The Bible has been used to say that slavery is OK; it has been used a lot against Jews... even though the first half of the book is entirely THEIR story! It's misuse against LGBT people is, to my mind, criminal. How dare anyone place a stumbling block before a person who is returning to God! What was that about millstones around necks??

7 comments:

frdougal said...

Hear, Hear dear! Malakoi could also specifically refer to the morally soft who "experimented" sexually and were therefore untrue to their true humanity. Paul wasn't so much have a pop at bisexuals, as attacking hedonism.

I've always thought that Corinth being a famously wild and decadent sea port (like San Francisco or Hamburg), Paul was communicating in earthy slang for added effect. There are good arguments for reading the lessons in Greek or Latin - it leaves the worst of St Paul decently incomprehensible! Perhaps the Reformers were not entirely sensible!

SCG said...

There are good arguments for reading the lessons in Greek or Latin - it leaves the worst of St Paul decently incomprehensible! Perhaps the Reformers were not entirely sensible!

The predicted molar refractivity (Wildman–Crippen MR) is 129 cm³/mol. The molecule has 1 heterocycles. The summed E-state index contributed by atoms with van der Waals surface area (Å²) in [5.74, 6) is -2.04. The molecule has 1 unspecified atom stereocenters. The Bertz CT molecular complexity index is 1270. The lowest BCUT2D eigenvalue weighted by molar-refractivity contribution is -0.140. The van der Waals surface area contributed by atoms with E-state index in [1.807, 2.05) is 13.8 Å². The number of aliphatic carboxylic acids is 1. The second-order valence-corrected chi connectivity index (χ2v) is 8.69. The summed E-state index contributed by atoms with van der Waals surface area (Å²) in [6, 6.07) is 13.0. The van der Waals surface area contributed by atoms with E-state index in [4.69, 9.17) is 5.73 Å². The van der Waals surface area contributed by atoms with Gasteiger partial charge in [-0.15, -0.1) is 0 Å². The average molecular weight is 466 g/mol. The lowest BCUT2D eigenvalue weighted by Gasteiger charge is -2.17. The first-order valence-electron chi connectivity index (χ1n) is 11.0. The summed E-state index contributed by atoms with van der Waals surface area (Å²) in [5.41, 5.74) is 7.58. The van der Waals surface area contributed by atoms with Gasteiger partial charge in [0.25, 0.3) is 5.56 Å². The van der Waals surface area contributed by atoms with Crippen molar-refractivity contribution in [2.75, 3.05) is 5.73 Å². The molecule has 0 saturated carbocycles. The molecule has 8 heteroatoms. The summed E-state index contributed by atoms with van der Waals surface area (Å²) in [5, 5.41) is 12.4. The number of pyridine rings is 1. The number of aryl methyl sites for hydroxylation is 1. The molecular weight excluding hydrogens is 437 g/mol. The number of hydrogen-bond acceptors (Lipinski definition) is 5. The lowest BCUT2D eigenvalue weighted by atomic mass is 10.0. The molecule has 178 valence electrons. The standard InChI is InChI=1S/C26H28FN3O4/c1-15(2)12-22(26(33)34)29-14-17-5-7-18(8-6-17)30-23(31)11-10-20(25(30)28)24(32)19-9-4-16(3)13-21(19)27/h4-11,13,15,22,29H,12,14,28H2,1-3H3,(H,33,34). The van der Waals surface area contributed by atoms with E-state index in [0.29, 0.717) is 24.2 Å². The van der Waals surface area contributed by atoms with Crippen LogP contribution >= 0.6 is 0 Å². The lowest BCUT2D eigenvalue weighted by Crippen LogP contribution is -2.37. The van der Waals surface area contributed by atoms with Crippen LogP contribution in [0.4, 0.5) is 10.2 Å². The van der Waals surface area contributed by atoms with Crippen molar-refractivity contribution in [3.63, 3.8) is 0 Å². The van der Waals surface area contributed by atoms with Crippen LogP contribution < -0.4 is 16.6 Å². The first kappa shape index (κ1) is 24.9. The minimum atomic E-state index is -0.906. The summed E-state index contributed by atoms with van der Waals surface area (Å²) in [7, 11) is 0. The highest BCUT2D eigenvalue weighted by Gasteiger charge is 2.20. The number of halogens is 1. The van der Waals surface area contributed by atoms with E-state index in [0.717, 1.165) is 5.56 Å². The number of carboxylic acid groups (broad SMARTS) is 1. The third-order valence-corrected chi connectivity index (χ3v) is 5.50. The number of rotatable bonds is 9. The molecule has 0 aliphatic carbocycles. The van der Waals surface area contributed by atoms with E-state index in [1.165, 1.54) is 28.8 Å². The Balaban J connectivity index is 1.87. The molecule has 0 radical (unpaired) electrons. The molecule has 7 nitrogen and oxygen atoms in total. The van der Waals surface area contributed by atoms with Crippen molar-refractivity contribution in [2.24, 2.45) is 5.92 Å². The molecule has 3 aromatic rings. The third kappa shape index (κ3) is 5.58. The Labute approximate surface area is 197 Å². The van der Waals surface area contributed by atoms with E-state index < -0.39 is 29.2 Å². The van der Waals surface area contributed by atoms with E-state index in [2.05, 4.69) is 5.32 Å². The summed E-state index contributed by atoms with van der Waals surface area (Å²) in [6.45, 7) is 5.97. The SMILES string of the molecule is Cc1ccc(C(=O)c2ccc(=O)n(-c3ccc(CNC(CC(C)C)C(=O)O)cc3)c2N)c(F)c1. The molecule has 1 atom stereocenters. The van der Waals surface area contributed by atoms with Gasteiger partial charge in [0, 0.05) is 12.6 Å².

Hahaha! I love it, frdougal. Thanks!

Rick Brentlinger said...

Interesting post. And just for the record, there is no evidence in ANY ancient extant Greek text that the arsenokoit stem was ever used to refer to homosexuals in general.

http://www.gaychristian101.com/Define-Arsenokoites.html

Rick Brentlinger

Rick Brentlinger said...

The malakos stem is likewise, NEVER used in the Bible to indicate homosexuality.

http://www.gaychristian101.com/Malakoi.html

http://www.gaychristian101.com/Define-Malakoi.html

SCG said...

Thanks, Rick!

Anonymous said...

Hey, I think the guys gave the best answers to all of this and I think that the Daily Office readings have been at best reminding me that I can't think of "boys" because I am a widow.

Peggins

SCG said...

Peggins, I figure that 1 Corinthians is Paul being a prude! The sad part is, I think it's these passages of Scripture that have been the bedrock of the most twisted logic about sex and the body that is in the Church still today!